2) to save a backup history of some sorts in a file in the actual backup folder itself so that acronis can refer to the history file before creating another backup to make sure its on track? 

3) If aconis attempts to do a backup and it finds a file with the same name that it is trying to do the backup on , instead of continuing from there  and breaking the versoin chain flow, maybe it should analyse the current backup folder in relation to the backjobs settings and do a reconcile so that it can continue where it left off.

4) At the very least the user should have the option to choose which is the lesser evil for them which would either be a) breaking the version chian flow or b) having a larger than normal incremental backup due to the huge change in volume from a restore.

 

 

Frequent Poster
Posts: 111
Comments: 593

peter petruzzi wrote:

...

1) allow the program to store its program data on a separate drive either on install or as a setting in the program itself. 

2) to save a backup history of some sorts in a file in the actual backup folder itself so that acronis can refer to the history file before creating another backup to make sure its on track? 

3) If aconis attempts to do a backup and it finds a file with the same name that it is trying to do the backup on , instead of continuing from there  and breaking the versoin chain flow, maybe it should analyse the current backup folder in relation to the backjobs settings and do a reconcile so that it can continue where it left off.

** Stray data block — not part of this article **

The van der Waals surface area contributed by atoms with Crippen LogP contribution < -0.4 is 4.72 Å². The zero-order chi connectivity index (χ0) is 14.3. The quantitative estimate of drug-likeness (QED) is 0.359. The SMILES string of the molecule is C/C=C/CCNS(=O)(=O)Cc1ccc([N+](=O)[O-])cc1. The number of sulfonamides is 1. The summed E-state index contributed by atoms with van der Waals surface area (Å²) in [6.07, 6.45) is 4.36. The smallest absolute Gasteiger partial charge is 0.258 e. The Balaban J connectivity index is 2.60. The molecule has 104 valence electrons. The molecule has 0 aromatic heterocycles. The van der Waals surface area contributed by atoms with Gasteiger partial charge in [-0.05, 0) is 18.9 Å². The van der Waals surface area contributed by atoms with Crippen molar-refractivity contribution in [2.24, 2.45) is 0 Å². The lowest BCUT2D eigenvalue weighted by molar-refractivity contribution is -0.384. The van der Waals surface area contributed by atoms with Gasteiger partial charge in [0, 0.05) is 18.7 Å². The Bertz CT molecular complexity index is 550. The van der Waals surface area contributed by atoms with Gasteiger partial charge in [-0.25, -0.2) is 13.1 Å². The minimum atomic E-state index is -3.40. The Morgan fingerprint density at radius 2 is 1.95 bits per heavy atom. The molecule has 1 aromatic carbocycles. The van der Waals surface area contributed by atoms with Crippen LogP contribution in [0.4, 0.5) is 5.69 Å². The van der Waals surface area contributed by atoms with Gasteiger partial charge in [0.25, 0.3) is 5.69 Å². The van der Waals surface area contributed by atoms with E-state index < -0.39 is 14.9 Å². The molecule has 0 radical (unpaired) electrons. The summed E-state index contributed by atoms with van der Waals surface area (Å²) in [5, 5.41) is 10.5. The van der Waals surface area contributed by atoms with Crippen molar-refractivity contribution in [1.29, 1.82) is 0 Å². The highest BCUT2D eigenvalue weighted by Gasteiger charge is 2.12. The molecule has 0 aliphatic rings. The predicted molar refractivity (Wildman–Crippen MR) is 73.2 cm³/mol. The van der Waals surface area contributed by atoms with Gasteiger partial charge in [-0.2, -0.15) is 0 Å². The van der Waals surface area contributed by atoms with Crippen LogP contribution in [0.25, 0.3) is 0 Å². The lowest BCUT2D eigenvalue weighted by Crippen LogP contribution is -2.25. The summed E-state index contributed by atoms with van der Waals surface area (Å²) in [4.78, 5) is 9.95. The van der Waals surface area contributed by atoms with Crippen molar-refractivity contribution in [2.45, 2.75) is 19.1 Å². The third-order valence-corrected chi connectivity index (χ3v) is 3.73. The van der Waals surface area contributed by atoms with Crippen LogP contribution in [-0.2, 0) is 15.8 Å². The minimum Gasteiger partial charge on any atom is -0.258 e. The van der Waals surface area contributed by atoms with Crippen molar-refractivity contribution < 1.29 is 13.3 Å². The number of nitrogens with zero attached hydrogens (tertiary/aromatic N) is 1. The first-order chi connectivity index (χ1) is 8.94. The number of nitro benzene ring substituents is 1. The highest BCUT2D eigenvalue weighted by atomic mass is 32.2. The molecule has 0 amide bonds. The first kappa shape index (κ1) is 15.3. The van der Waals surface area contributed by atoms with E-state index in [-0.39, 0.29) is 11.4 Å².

4) At the very least the user should have the option to choose which is the lesser evil for them which would either be a) breaking the version chian flow or b) having a larger than normal incremental backup due to the huge change in volume from a restore.

I'm not sure I understand your point. Is the implication of your options 1) and 2) are that ATI would maintain knowledge of the backups taken after after the backups used in the restore? If we are talking about full system backups, that would be a dangerous situation. Those backups are of a system that no longer exists. You might want them in order to recover important (now lost) data, but they should not be part of an active backup chain.